CSW Farms began their cattle operation a decade ago with four heifers
MOUNTAIN GROVE, MO. – Chase and Sheena White work hard and love the farming life with their three children, Rylan (14), Reagan (11) and Jacob (5) at CSW Farms in Texas County, Mo., where they raise Angus cattle.
“We keep about 45 mommas and we raise yearlings to sell, so we have close to 100 head, on average. We generally sell the bulls at about 14 to 18 months old,” Chase said. They also occasionally sell steers for beef.
“It’s all around a better breed. You look at what’s at stud. You look in every direction and you see black Angus,” said Chase. “My grandpa had a dairy farm (in Manes) until I was around 10 or 12 years old and I stayed with him during the summers on the dairy. I worked for people that had cattle since I was big enough to do so.”
Sheena grew up on a dairy farm in Solo, Mo., but said CSW Farm was Chase’s dream.
When they were first married, Chase said they raised bottle calves and would sell the calves as yearlings.
“One year, the price just went sky high and we got like $4 a pound and we invested in beef heifers,” Chase said. “That was 10 years ago, and we’ve grown this all from that. We picked up a few females here and there, but mainly everything we’ve produced has come from those original four heifers. We still have one of those. She has 12 different females that go back to her, that’s part of our cows and our herd.”
To sustain the herd, CSW Farm is broken into paddocks for grazing, and allowing forages to have rest periods.
“I have my pasture broken up into sections on my 68 acres and I just rotate them from pasture to pasture as they graze it. I use my lease ground (90 additional acres) in the summer and let them graze that down. And then I bring all my cows back here in the fall to start on my grass, that way I can have them right by the house while their having calves,” said Chase.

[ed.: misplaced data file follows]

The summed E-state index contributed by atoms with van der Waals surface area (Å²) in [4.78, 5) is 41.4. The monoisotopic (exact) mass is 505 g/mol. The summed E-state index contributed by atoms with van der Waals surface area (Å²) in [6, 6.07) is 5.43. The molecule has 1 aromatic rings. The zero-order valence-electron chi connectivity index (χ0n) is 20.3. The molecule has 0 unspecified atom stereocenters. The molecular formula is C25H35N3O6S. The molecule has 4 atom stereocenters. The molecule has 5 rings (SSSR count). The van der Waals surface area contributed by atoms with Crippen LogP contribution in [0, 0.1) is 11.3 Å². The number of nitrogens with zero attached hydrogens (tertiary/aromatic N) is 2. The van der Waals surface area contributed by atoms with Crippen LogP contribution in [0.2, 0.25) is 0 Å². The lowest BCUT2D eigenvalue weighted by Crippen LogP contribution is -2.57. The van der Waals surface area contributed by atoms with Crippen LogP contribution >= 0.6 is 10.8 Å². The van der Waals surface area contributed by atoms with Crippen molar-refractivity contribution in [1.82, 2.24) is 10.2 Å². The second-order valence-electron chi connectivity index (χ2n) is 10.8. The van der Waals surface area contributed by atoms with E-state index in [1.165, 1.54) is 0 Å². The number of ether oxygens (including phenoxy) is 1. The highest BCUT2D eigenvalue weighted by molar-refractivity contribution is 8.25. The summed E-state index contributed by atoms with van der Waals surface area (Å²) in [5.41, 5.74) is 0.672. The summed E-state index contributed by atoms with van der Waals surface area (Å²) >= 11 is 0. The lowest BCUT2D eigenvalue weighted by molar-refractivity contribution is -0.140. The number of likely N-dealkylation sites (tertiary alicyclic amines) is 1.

CSW Farm’s feeding program is a custom system, right down to the forages.
“We had Green Cover Seed, out of Nebraska, formulate a seed blend for us and we’re going to rotate cows on and off that all winter when our fescue is eaten,” Chase explained. “I use a mix for my deer; it’s called Fall Release Blend and they modified that mix for me, for cattle. It has different grasses that mature at different times. The cattle will go for what is most palatable, whatever else is there will have time to grow. It’ll be wheat, rye, radishes, turnips and oats, among others.”
The herd is also offered free-choice loose mineral and salt year-round.
“We also use some protein tubs and high fat tubs. Our bulls, our yearlings, we feed them 1 percent of their body weight in grain, a day,” Rylan added. “So they can keep up their nutrient intake.”
Chase appreciates his son’s help with running the farm. Sheena said Rylan wants to be a veterinarian, and works for a local vet.
“I just help him on farm calls; set up,” Rylan said of his job. “Then I go with him to sale barns and be his hand.”